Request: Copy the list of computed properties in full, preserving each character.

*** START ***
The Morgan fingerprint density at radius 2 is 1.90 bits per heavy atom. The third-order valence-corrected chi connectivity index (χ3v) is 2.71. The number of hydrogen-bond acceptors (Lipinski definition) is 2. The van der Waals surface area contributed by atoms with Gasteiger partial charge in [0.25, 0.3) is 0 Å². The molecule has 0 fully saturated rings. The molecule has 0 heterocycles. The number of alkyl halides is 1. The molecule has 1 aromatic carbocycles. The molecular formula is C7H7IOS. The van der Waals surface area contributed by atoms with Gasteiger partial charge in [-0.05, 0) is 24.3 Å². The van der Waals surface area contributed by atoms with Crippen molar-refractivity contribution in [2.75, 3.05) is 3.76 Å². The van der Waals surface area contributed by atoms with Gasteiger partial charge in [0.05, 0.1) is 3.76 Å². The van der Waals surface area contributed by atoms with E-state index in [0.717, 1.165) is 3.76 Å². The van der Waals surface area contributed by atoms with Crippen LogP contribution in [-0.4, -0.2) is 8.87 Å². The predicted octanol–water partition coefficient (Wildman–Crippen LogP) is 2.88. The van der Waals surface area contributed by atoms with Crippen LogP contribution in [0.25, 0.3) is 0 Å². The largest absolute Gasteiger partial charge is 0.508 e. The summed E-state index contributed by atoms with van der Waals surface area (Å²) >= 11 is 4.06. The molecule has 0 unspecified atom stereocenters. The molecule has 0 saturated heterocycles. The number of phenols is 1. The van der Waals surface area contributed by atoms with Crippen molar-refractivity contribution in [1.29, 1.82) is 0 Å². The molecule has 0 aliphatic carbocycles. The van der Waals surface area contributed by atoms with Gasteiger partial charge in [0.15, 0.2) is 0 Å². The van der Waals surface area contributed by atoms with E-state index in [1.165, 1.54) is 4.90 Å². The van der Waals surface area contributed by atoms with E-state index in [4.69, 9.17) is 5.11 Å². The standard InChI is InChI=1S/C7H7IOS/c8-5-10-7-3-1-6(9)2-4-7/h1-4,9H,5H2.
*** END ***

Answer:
The Morgan fingerprint density at radius 2 is 1.90 bits per heavy atom. The third-order valence-corrected chi connectivity index (χ3v) is 2.71. The number of hydrogen-bond acceptors (Lipinski definition) is 2. The van der Waals surface area contributed by atoms with Gasteiger partial charge in [0.25, 0.3) is 0 Å². The molecule has 0 fully saturated rings. The molecule has 0 heterocycles. The number of alkyl halides is 1. The molecule has 1 aromatic carbocycles. The molecular formula is C7H7IOS. The van der Waals surface area contributed by atoms with Gasteiger partial charge in [-0.05, 0) is 24.3 Å². The van der Waals surface area contributed by atoms with Crippen molar-refractivity contribution in [2.75, 3.05) is 3.76 Å². The van der Waals surface area contributed by atoms with Gasteiger partial charge in [0.05, 0.1) is 3.76 Å². The van der Waals surface area contributed by atoms with E-state index in [0.717, 1.165) is 3.76 Å². The van der Waals surface area contributed by atoms with Crippen LogP contribution in [-0.4, -0.2) is 8.87 Å². The predicted octanol–water partition coefficient (Wildman–Crippen LogP) is 2.88. The van der Waals surface area contributed by atoms with Crippen LogP contribution in [0.25, 0.3) is 0 Å². The largest absolute Gasteiger partial charge is 0.508 e. The summed E-state index contributed by atoms with van der Waals surface area (Å²) >= 11 is 4.06. The molecule has 0 unspecified atom stereocenters. The molecule has 0 saturated heterocycles. The number of phenols is 1. The van der Waals surface area contributed by atoms with Crippen molar-refractivity contribution in [1.29, 1.82) is 0 Å². The molecule has 0 aliphatic carbocycles. The van der Waals surface area contributed by atoms with Gasteiger partial charge in [0.15, 0.2) is 0 Å². The van der Waals surface area contributed by atoms with E-state index in [1.165, 1.54) is 4.90 Å². The van der Waals surface area contributed by atoms with E-state index in [4.69, 9.17) is 5.11 Å². The standard InChI is InChI=1S/C7H7IOS/c8-5-10-7-3-1-6(9)2-4-7/h1-4,9H,5H2.